A new student barber in town

Sophomore cuts hair on campus in his room

By on September 18, 2014

Many students unwind and relax over the summer in preparation for the start of a new school year. For sophomore finance major Saul Ellison, it was a chance to learn how to cut hair.

It all started during Ellison’s freshman year when he needed a haircut and could not find a decent barber near campus.

DSC_0018Miki McKinley

“At first I tried a local barber but he ended up not cutting my hair the way I liked it,” Ellison said. “I decided to buy my own set of clippers and cut it myself.”

This inspired Ellison to take classes over the summer at a barbering school in New York where he received his license as a certified barber.

“When I came back to school [this year] I was a pro at cutting hair,” Ellison said. “I learned a lot about cutting different types of hair in my classes and how to use the tools.”

Ellison has given 42 students haircuts on campus from his dorm room since the beginning of the school year. He said he has made more than $300 and broke even on his equipment almost immediately after starting on campus.

Ellison said he always holds on to the advice his own barber gave him.

“He always told me, ‘If you know how to draw, you know how to cut hair,’” Ellison said. “Cutting hair is an art and you need to be very tedious about it. You can’t rush through it, you have to take your time and make sure your customer is happy.”

Sophomore Chad De Gannes said if he did not know Ellison before he cut his hair, he would have assumed he had been a professional barber for years.

“I recently recommended my roommates and they all love their hair too,” De Gannes said. “He’s a cool guy and he knows what he is doing. My freshman year I went to Supercuts and they didn’t do as good of a good job, I would much rather go to Saul.”

Ellison charges an average of $10 to $15 per haircut depending on the style of the haircut. He has yet to charge over $20 and does not plan to.

“I understand that we are all college students and we don’t have a lot of money,” Ellison said. “But normally guys will give me $20 anyway because they are so happy with their hair. That is something that is very gratifying to me because it means I am doing a good job.”

DSC_0016Miki McKinley

Ellison uses the Class of 2018 and the Class of 2017 Facebook pages to promote his business and posts pictures of his work for potential customers.

Freshman JonCarlo DeFeudis saw Ellison’s advertisement on Facebook. He thought it would be easier than going off campus for a haircut.

“He was very professional and he is a really good barber,” Defeudis said. “At first I was unsure and did not know if he would be good at it, but he really took the time to make sure my hair was exactly how I wanted it.”

Freshman Andre Gentles said he was recommended by a friend to get a haircut from Ellison.

“He made me comfortable and treated me like a friend as opposed to a customer and I really appreciated that,” Gentles said. “He’s very professional and I have been back there multiple times.”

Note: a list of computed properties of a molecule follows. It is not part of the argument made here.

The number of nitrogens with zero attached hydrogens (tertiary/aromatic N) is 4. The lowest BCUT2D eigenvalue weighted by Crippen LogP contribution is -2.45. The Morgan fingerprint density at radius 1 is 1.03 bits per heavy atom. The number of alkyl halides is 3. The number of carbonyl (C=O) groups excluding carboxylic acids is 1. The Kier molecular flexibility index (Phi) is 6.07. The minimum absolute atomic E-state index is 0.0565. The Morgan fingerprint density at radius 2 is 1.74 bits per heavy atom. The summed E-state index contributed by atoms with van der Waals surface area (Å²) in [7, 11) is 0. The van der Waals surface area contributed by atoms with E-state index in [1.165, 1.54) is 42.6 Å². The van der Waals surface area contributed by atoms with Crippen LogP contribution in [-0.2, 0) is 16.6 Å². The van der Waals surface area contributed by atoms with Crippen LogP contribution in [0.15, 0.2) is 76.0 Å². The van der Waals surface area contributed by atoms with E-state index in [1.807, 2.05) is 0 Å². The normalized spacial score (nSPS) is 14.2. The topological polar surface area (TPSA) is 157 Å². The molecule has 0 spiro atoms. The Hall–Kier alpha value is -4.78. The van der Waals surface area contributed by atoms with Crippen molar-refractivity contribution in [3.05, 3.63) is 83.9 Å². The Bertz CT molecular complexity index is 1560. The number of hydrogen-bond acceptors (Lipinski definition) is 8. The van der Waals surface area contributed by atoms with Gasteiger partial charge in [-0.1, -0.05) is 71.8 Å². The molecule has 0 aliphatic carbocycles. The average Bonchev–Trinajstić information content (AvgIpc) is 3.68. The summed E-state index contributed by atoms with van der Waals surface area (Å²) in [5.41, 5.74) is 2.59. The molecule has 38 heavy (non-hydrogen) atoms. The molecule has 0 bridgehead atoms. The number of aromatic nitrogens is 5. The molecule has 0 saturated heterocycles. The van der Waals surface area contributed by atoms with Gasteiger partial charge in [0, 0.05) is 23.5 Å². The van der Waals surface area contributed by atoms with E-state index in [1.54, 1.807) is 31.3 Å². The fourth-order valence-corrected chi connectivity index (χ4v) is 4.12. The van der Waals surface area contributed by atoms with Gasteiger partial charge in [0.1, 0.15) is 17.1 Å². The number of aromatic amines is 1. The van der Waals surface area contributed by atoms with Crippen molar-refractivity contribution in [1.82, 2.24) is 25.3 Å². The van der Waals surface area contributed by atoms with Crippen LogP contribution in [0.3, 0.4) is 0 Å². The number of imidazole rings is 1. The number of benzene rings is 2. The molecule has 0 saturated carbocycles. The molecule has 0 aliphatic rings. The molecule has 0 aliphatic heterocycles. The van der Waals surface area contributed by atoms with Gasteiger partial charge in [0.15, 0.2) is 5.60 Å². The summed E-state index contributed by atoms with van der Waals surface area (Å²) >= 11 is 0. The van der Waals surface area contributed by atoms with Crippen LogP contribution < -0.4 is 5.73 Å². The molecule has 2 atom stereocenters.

Ellison said most of his customers have come from recommendations, which has helped his business expand on campus.

“After a while customers would go back and tell their friends about me and how much they loved what I did for them, so my customer base on campus expanded from there,” Ellison said.

Ellison’s customer base is mostly male, but he plans to take classes in cosmetology soon in order to cut female hair as well.

“Cutting a girl’s hair is way different than cutting a guy’s hair,” Ellison said. “But I definitely want to learn so that way I can expand my business even more on campus.”

Ellison recently had his first female customer who saw his work on one of the Facebook pages. Freshman Gennie Muniz wanted a haircut similar to the haircuts he was giving to his male customers.

“I’m taking a leap of faith trusting Saul with my hair since he is only used to cutting guy’s hair,” she said. “It’s a big transformation but I am so excited to help him learn.”

Freshman Jayson Buford said he was happy with how Ellison cut his hair.

“He was very meticulous which was really good, especially for a student barber,” Buford said. “[Ellison] told me the first time he cuts hair he takes longer to finish cutting it because he wants to see what my hair type is for the next time.”

Ellison said he has easily used his financing skills to help his business on campus.

“Most people wouldn’t think a finance major would be cutting hair,” Ellison said. “You generally think they are good with numbers. The way I have tied that into my major is by using business techniques such as giving my customers incentives to come back.”

Ellison said the more times a customer returns to him for haircuts the lower he will drop the price. He plans to create specials where after a certain number of haircuts the next one would be free.

Ellison has also helped some of his friends promote their businesses as well, such as Sophomore Victoria Saha who is now promoting eye threading on campus.

Ellison is excited to continue working with customers on campus. He said he is happy he took classes over the summer because it will help him for his future.

“If you can learn something new and put your mind into learning a trade, you will never forget it and you will have that skill for the rest of your life,” Ellison said.

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About Sarah Doiron

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Email: editor@quchronicle.com
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Year: 2017
Major: Journalism